 Ilaw = one of the chief institutions through which cultural cohesion and social intergration among
states are achieved, facilitating cooperation and mutual support
 A record of compliance with ilaw can therefore enhance the standing and reputation of a state,
giving it greater soft power and encouraging other members of the inerntional community to
work with it rather than against it
 E.g. in order to build wider support for its war on terror, usa was increasingly forced to work
within a framework of UN resolutions
 States that routinely defy ilaw run the risk of isolation and may even be treated as
international pariahs, paying a high price in diplomatic and economic terms
 Punishment
 States themselves acting individually or collectively (instead of a world police)
 Recongises a right of reprisal or retaliation 

State relate to one another legally in a purely horizontal sense, recognizing the principle of sovereign
 No world government, international community or public interests that can impose its higher authority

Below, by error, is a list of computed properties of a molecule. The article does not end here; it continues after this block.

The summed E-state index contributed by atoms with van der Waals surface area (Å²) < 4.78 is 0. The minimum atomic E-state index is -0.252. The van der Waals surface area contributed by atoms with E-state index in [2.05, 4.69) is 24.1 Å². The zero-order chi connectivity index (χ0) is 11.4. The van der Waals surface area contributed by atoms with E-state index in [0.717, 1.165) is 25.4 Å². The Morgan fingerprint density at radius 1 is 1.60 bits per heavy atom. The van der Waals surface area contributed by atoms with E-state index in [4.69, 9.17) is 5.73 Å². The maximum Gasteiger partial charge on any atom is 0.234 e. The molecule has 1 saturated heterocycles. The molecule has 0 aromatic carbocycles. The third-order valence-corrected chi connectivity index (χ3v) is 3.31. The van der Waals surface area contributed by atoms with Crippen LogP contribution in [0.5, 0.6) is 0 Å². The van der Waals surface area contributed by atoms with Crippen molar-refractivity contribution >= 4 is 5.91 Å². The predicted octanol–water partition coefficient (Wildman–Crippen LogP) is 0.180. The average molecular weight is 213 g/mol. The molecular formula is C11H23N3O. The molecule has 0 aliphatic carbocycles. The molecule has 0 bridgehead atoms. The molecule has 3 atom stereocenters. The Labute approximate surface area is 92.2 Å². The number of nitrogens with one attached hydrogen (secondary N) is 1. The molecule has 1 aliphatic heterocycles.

on the state-system, but legal obligations, determined by treaties and conventions, are entirely an
expression of the will of states

4 features of the classical view

 1/ states are the primary subjects of ilaw
 State is a metajuridical fact, ilaw merely recognises the consequences of the establishements of
 It is not able to constitutes states in the first place
 1033 Montevideo convention – acknowledge that a state should be admitted into the
international legal community so long as it fulfills three criteria –
 2. States are the primary agents of ilaw
 States are the only actors empowered to formulate  enact and enforce ilaws
 3/ purpose of ilaw is to regulate inter-state relations
 In practice, ilaw upholds the cardinal principle of soveriengty
 Soveriengty – legitimate statehood + norms of self-determination and non-intervention
 4/ scope of ilaw should be strictly confined to the issues of order, rather than issues of justice
 Ilaw exists to maintain peace and stability  should not be used for wider purposes

Sovereignty Equality
 Principle – regardless of other differences, states are equal in the rights, entitlements and protections
they enjoy under international law
 State should be a self-governing entity, enjoying sovereign independence and autonomy within the
international system

 Skeptical about ilaw and its value